The Terps (12-2), the top seed and the regular-season titlist for the fourth straight year, defeated No. 4 seed Rutgers, 12-9, in the first semifinal. Maryland completed a two-game sweep and extended its winning streak against the Scarlet Knights to 11 consecutive games.
The Blue Jays (10-4), the No. 2 seed, edged No. 3 seed Ohio State, 6-5, in the second semifinal. Johns Hopkins won courtesy of junior midfielder Alex Concannon’s goal with 11.3 seconds left in fourth quarter after senior midfielder Joel Tinney’s pass pinballed off a few players.
Here is one thing we learned about each team:
1. Maryland needs the kind of diversified production it got against Rutgers.
Senior midfielder Connor Kelly, the Big Ten’s Offensive Player of the Year, finished with two goals and one assist, but it paled in comparison to his eight-point outburst in the Terps’ 11-10 win against the Scarlet Knights on April 15. But Kelly could afford to keep his Superman costume in his bag because redshirt freshman attackman Logan Wisnauskas accumulated three goals and two assists, sophomore attackman Jared Bernhardt added three goals and one assist, and freshman midfielder Bubba Fairman scored three times. If Maryland can cultivate points from other sources, that should force future defenses to respect the other members of the offense.
2. Rutgers’ season might end early — again.
This spring, the Scarlet Knights have defeated Syracuse and Penn State — two quality wins that might have been enough in the past to warrant an at-large spot in the NCAA tournament. But Rutgers (9-6) also lost to Army West Point and Princeton, and absorbed setbacks to each of the Big Ten tournament semifinalists. With an RPI and strength of schedule in the teens, the team needed to beat Maryland on Thursday to add a signature win to its profile and might find itself left out of the NCAA tournament despite a strong record and dangerous offense for the third consecutive season.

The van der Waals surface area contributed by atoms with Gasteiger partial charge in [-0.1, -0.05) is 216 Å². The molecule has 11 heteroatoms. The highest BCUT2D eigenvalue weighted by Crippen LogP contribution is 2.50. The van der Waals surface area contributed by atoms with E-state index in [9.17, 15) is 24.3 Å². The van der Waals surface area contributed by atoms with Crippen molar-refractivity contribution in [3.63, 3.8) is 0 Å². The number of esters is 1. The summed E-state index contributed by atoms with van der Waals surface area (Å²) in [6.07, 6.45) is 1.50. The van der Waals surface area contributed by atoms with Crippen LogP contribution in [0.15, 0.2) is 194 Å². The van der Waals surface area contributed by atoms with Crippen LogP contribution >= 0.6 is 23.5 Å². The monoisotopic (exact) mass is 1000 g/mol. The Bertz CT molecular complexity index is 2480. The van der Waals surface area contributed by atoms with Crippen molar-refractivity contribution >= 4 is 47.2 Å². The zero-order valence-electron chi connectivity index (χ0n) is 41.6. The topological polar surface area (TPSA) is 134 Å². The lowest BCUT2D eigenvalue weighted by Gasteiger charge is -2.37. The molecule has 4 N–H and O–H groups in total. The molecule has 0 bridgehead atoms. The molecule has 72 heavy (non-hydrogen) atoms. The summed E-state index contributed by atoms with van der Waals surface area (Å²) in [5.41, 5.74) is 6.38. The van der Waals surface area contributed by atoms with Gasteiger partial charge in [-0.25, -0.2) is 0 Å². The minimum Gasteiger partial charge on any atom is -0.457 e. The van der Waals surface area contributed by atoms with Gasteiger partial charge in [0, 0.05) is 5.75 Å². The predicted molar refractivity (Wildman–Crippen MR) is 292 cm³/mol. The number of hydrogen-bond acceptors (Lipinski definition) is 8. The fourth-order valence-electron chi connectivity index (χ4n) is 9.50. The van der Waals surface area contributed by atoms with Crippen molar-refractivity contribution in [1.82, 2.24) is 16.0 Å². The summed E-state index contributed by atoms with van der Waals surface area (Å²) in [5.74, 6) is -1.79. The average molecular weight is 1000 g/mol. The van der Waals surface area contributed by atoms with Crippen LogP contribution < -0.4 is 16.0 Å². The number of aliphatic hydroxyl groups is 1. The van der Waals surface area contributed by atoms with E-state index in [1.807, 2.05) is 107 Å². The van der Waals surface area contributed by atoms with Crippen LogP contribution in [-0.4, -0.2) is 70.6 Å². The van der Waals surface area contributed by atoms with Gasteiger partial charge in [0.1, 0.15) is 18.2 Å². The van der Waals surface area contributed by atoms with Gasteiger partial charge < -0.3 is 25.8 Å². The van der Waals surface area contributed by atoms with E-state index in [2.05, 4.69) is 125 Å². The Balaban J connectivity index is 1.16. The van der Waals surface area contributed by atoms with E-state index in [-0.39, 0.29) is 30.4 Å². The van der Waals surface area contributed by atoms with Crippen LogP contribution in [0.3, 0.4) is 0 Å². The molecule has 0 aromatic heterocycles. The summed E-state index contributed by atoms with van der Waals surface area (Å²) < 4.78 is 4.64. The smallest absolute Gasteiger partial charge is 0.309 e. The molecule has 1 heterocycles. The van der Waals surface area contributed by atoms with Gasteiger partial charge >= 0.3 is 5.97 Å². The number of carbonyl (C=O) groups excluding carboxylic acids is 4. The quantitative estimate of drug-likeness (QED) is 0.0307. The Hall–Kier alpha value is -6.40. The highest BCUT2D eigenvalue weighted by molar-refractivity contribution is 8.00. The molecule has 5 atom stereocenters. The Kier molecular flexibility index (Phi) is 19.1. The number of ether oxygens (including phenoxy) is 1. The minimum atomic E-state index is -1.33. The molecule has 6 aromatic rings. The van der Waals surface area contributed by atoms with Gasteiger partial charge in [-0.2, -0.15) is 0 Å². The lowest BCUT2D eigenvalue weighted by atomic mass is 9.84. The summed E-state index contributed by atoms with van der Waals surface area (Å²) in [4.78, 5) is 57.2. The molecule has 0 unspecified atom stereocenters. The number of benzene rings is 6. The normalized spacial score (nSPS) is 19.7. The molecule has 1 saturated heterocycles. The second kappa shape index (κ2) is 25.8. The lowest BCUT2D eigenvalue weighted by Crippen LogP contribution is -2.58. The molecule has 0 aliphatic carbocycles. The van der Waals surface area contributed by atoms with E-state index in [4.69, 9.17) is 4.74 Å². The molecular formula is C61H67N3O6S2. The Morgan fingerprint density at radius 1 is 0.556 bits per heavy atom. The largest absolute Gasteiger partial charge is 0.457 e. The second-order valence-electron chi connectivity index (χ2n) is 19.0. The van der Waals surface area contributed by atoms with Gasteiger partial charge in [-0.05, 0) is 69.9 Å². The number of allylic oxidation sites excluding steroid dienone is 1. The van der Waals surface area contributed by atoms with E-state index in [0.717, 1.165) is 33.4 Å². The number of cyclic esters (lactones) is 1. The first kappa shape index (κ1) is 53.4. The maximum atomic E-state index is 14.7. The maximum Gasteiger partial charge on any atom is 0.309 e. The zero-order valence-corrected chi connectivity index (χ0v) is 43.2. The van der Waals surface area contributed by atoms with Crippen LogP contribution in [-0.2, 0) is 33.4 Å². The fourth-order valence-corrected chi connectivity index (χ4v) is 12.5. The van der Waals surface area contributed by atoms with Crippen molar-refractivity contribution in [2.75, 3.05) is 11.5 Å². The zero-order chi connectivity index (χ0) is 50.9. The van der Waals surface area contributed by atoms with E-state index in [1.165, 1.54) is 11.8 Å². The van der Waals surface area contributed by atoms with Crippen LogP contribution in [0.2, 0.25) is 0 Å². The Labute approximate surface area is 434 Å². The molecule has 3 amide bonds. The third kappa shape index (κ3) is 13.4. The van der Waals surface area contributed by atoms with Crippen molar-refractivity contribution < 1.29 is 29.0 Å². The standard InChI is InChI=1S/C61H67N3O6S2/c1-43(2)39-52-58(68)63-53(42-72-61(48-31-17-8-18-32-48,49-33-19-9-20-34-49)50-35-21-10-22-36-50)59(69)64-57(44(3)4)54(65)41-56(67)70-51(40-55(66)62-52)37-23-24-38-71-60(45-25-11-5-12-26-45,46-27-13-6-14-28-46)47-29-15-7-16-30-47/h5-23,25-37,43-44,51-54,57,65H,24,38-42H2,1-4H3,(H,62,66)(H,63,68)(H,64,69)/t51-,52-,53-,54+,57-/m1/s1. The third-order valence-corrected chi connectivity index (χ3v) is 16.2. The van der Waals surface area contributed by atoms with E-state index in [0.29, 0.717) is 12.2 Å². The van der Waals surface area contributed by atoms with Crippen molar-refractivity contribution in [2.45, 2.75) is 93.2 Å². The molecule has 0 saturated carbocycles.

3. Johns Hopkins’ defense might be peaking at the right time.
After the Blue Jays limited Maryland to eight goals in four quarters and three overtime periods on Saturday, coach Dave Pietramala was hopeful that the defense’s showing was not an anomaly. He got his wish as senior goalkeeper Brock Turnbaugh made a game-high 16 saves and the unit held Ohio State to its second-lowest goal output of the season. Johns Hopkins has lately been more generous on defense than Pietramala would like, but perhaps this is a sign that the team has rediscovered its chemistry on that side of the field.
4. Ohio State’s run might have all been for naught.
The Buckeyes overcame a five-game losing streak with three straight victories over Michigan, Maryland and Rutgers to cement a berth in the Big Ten tournament. But Ohio State’s RPI is worse than Rutgers’ and an 8-7 record likely won’t sway members of the selection committee for the NCAA tournament. If the Buckeyes are left out of the playoffs, they will be the first NCAA tournament finalist from a year ago to fail to qualify for the following postseason since Massachusetts — which lost to Virginia in the 2006 title game — did not advance to the 2007 tourney.